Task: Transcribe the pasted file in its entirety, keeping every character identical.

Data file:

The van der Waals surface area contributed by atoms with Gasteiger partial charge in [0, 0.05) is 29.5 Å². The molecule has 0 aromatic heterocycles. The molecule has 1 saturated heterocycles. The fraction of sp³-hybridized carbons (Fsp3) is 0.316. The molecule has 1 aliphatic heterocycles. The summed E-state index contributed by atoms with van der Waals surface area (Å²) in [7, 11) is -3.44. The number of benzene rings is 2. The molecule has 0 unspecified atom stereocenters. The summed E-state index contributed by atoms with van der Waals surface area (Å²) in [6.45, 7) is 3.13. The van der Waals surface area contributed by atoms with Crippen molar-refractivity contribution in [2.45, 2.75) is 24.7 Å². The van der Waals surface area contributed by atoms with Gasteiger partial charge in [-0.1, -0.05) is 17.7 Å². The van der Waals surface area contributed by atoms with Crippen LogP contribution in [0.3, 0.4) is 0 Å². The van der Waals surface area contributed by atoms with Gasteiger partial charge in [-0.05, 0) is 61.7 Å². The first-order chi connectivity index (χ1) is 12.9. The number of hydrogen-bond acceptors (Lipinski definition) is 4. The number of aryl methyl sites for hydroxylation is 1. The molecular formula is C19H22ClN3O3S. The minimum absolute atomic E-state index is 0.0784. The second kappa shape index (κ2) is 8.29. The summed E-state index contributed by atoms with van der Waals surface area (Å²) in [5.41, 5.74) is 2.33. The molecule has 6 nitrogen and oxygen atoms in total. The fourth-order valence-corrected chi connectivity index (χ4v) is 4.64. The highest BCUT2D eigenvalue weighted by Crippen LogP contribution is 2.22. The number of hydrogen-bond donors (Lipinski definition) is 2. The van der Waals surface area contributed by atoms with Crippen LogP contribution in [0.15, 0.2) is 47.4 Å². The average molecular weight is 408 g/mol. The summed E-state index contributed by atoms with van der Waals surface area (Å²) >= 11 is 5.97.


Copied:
The van der Waals surface area contributed by atoms with Gasteiger partial charge in [0, 0.05) is 29.5 Å². The molecule has 0 aromatic heterocycles. The molecule has 1 saturated heterocycles. The fraction of sp³-hybridized carbons (Fsp3) is 0.316. The molecule has 1 aliphatic heterocycles. The summed E-state index contributed by atoms with van der Waals surface area (Å²) in [7, 11) is -3.44. The number of benzene rings is 2. The molecule has 0 unspecified atom stereocenters. The summed E-state index contributed by atoms with van der Waals surface area (Å²) in [6.45, 7) is 3.13. The van der Waals surface area contributed by atoms with Crippen molar-refractivity contribution in [2.45, 2.75) is 24.7 Å². The van der Waals surface area contributed by atoms with Gasteiger partial charge in [-0.1, -0.05) is 17.7 Å². The van der Waals surface area contributed by atoms with Crippen LogP contribution in [0.3, 0.4) is 0 Å². The van der Waals surface area contributed by atoms with Gasteiger partial charge in [-0.05, 0) is 61.7 Å². The first-order chi connectivity index (χ1) is 12.9. The number of hydrogen-bond acceptors (Lipinski definition) is 4. The number of aryl methyl sites for hydroxylation is 1. The molecular formula is C19H22ClN3O3S. The minimum absolute atomic E-state index is 0.0784. The second kappa shape index (κ2) is 8.29. The summed E-state index contributed by atoms with van der Waals surface area (Å²) in [5.41, 5.74) is 2.33. The molecule has 6 nitrogen and oxygen atoms in total. The fourth-order valence-corrected chi connectivity index (χ4v) is 4.64. The highest BCUT2D eigenvalue weighted by Crippen LogP contribution is 2.22. The number of hydrogen-bond donors (Lipinski definition) is 2. The van der Waals surface area contributed by atoms with Crippen LogP contribution in [0.15, 0.2) is 47.4 Å². The average molecular weight is 408 g/mol. The summed E-state index contributed by atoms with van der Waals surface area (Å²) >= 11 is 5.97.